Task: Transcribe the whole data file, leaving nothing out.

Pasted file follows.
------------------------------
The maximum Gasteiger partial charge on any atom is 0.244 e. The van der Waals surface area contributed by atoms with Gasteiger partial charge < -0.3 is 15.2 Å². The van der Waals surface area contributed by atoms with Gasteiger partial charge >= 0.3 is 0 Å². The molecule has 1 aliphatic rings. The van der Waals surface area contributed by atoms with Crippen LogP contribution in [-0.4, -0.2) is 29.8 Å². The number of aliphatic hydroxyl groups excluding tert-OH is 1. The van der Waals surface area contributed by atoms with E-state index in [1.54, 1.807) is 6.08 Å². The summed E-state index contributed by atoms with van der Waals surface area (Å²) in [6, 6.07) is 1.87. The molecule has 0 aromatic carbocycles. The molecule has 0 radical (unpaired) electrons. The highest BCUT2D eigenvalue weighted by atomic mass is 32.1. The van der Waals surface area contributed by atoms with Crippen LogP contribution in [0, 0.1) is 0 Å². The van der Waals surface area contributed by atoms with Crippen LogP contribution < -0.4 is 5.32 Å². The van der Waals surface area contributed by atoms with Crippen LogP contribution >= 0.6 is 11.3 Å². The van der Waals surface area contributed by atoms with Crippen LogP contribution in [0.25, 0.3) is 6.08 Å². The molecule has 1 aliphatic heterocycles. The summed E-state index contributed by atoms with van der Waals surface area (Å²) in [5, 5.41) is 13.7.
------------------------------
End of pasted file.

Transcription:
The maximum Gasteiger partial charge on any atom is 0.244 e. The van der Waals surface area contributed by atoms with Gasteiger partial charge < -0.3 is 15.2 Å². The van der Waals surface area contributed by atoms with Gasteiger partial charge >= 0.3 is 0 Å². The molecule has 1 aliphatic rings. The van der Waals surface area contributed by atoms with Crippen LogP contribution in [-0.4, -0.2) is 29.8 Å². The number of aliphatic hydroxyl groups excluding tert-OH is 1. The van der Waals surface area contributed by atoms with E-state index in [1.54, 1.807) is 6.08 Å². The summed E-state index contributed by atoms with van der Waals surface area (Å²) in [6, 6.07) is 1.87. The molecule has 0 aromatic carbocycles. The molecule has 0 radical (unpaired) electrons. The highest BCUT2D eigenvalue weighted by atomic mass is 32.1. The van der Waals surface area contributed by atoms with Crippen LogP contribution in [0, 0.1) is 0 Å². The van der Waals surface area contributed by atoms with Crippen LogP contribution < -0.4 is 5.32 Å². The van der Waals surface area contributed by atoms with Crippen LogP contribution >= 0.6 is 11.3 Å². The van der Waals surface area contributed by atoms with Crippen LogP contribution in [0.25, 0.3) is 6.08 Å². The molecule has 1 aliphatic heterocycles. The summed E-state index contributed by atoms with van der Waals surface area (Å²) in [5, 5.41) is 13.7.